News and brain candy for the philosophy community
Philosophy at its most benign is the search for clarity (although many would contest that assertion, I’m sure). Philosophy at its most proactive is a method of attempting to convince readers that a certain walk of life is right or wrong (and again, I concede, this is quite debatable). However can philosophy ever be dangerous? Certainly political philosophies, whether from the right or left, can be dangerous as anyone who has lived under an oppressive political regime would be able to testify.
But what of other forms of philosophy, such as moral philosophy? Friedrich Wilhelm Nietzsche (1844 – 1900), love him or loath him (I for one am not a huge fan), is often cited as one of the great modern philosophers, credited with such concepts as the will to power, the death of god, master-slave morality and his often cited and more often misinterpreted concept of the Übermensch. Along with his title as one of the great modern philosophers I believe he can be gifted the title of one of the most misunderstood philosophers in history, to ugly effect. After Nietzsche succumbed to insanity in the later years of his life his sister, Elizabeth, edited and distributed his works in such a way as to intellectualise her own rabid anti-Semitism and Adolf Hitler expressed admiration of Nietzsche, although it is likely he never actually read any of his work. The best evidence we have about Nietzsche’s feeling on such matters suggests that he would have been horrified at how his work had been interpreted. Despite this it seems he had some, to put it mildly, unsavoury readers who perhaps read in his work what they wanted to hear. However to say that his work directly influenced the crimes of the Nazi party seems far-fetched.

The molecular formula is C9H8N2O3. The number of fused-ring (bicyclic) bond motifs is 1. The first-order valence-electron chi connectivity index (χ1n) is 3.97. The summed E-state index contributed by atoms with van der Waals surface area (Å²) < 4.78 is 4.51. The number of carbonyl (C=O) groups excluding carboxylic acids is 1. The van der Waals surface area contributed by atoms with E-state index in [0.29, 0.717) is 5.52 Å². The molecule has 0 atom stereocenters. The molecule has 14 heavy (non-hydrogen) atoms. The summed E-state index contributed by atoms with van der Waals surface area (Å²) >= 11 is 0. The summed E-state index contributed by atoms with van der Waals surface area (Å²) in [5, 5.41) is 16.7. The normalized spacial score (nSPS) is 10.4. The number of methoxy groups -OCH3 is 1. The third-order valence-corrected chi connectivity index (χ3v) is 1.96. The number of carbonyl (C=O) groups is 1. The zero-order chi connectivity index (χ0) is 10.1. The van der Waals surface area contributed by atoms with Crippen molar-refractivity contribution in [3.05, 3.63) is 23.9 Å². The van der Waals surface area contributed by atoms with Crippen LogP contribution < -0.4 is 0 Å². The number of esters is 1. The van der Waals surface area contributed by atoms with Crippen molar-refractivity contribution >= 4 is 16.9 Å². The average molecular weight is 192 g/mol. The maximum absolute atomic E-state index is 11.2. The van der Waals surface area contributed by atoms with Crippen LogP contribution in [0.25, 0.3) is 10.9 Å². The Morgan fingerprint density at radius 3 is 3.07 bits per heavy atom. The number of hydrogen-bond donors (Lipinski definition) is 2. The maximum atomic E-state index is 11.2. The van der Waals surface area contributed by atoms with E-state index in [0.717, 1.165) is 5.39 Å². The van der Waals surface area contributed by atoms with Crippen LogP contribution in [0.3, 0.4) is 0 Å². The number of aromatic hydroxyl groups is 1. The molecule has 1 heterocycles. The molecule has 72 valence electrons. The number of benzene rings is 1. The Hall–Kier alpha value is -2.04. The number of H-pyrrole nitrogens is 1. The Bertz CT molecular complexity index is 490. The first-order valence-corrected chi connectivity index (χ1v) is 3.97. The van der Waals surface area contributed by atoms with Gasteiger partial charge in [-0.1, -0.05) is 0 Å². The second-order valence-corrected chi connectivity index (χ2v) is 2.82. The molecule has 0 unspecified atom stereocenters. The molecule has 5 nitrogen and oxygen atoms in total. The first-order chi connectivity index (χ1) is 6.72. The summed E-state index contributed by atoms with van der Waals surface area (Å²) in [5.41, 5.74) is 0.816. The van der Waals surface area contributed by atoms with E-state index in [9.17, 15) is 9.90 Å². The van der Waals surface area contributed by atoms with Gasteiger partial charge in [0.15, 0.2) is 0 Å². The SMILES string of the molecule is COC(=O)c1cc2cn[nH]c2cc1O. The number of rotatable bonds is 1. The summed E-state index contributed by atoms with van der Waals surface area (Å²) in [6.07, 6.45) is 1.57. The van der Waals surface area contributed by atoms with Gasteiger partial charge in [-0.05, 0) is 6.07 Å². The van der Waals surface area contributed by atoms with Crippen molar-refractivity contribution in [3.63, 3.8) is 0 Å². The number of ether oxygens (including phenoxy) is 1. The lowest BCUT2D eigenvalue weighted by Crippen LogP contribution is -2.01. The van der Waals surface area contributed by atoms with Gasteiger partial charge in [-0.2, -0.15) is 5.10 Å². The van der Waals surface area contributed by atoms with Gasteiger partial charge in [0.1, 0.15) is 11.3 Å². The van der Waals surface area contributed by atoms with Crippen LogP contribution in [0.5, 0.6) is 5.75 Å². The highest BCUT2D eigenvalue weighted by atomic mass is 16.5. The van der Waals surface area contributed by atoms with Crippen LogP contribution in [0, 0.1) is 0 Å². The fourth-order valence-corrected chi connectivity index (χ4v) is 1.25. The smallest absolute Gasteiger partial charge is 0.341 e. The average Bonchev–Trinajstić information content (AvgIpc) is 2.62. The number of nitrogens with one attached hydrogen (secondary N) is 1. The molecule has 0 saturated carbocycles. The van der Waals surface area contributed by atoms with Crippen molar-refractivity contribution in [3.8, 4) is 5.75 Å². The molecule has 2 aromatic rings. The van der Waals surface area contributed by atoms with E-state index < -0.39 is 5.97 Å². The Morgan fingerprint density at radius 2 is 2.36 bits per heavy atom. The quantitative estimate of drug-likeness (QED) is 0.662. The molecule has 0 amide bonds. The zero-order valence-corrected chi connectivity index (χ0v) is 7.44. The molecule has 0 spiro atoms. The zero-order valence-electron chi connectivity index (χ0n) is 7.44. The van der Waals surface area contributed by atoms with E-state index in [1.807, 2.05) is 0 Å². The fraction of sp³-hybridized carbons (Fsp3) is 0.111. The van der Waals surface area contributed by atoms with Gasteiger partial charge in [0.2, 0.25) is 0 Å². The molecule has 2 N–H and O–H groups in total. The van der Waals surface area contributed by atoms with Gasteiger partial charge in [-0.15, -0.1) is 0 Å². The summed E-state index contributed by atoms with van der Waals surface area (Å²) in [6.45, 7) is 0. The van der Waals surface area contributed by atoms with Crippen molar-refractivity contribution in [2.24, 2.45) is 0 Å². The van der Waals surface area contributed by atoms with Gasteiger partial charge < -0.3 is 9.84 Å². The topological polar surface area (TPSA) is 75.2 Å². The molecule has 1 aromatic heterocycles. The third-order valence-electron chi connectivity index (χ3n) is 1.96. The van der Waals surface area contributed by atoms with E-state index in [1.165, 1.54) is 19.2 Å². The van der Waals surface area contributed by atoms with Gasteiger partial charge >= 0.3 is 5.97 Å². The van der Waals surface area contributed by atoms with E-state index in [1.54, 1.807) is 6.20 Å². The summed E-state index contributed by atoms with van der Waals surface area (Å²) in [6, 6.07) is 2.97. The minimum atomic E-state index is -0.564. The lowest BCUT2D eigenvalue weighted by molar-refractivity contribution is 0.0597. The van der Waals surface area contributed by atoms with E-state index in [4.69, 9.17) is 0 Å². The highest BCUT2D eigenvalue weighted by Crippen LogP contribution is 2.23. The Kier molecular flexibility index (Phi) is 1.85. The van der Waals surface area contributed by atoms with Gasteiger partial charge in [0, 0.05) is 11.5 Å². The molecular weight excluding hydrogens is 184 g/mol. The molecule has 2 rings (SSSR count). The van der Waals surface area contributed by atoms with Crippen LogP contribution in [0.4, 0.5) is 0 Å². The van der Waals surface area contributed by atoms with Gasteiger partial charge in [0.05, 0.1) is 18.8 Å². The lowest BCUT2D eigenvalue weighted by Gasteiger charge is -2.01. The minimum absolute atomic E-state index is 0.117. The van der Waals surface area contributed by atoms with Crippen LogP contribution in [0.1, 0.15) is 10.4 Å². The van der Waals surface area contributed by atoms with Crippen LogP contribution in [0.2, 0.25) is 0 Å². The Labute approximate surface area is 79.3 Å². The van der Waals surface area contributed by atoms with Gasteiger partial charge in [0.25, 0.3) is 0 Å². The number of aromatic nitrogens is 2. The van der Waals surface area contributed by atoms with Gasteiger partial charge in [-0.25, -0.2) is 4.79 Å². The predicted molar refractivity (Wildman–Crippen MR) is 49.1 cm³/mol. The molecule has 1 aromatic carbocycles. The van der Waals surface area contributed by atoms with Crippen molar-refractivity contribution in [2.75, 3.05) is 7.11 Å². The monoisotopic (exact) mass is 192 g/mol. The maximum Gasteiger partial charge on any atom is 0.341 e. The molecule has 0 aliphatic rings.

This brings me to more recent events with the tragic shooting and murder of six people by Jared Loughner in Arizona earlier this month. In an opinion piece in the Canadian newspaper, the National Post, much is made of the fact that it appears Loughner was a reader of Nietzsche and that therefore the work of Nietzsche is potentially dangerous when read by the wrong people. There is little discussion of other texts Loughner may have been a fan of, and because Nietzsche’s work , on rare occasions, has appealed to people who have done wrong in the past it is implied the work of Nietzsche is dangerous. This seems to me to be a case of the logical fallacy post hoc propter ergo hoc (literally ‘after this, therefore because of this’) The fallacy is set out thus: x happened, then y happened; therefore x caused y.
Because Loughner read Nietzsche at some point in his past and more recently committed a horrific crime does not mean that Loughner committed that crime because he read Nietzsche, as the article implies. Lack of context can make something ripe for misinterpretation, which it seems is something which has happened to Nietzsche’s work in the past, however logical fallacies can make something ripe for misunderstanding, which it seems is something which has happened in this National Post article. It is ironic that an article which discusses the dangers of philosophy should contain a potentially damaging logical fallacy such as post hoc propter ergo hoc.
Constitutive Arguments Ariela Tubert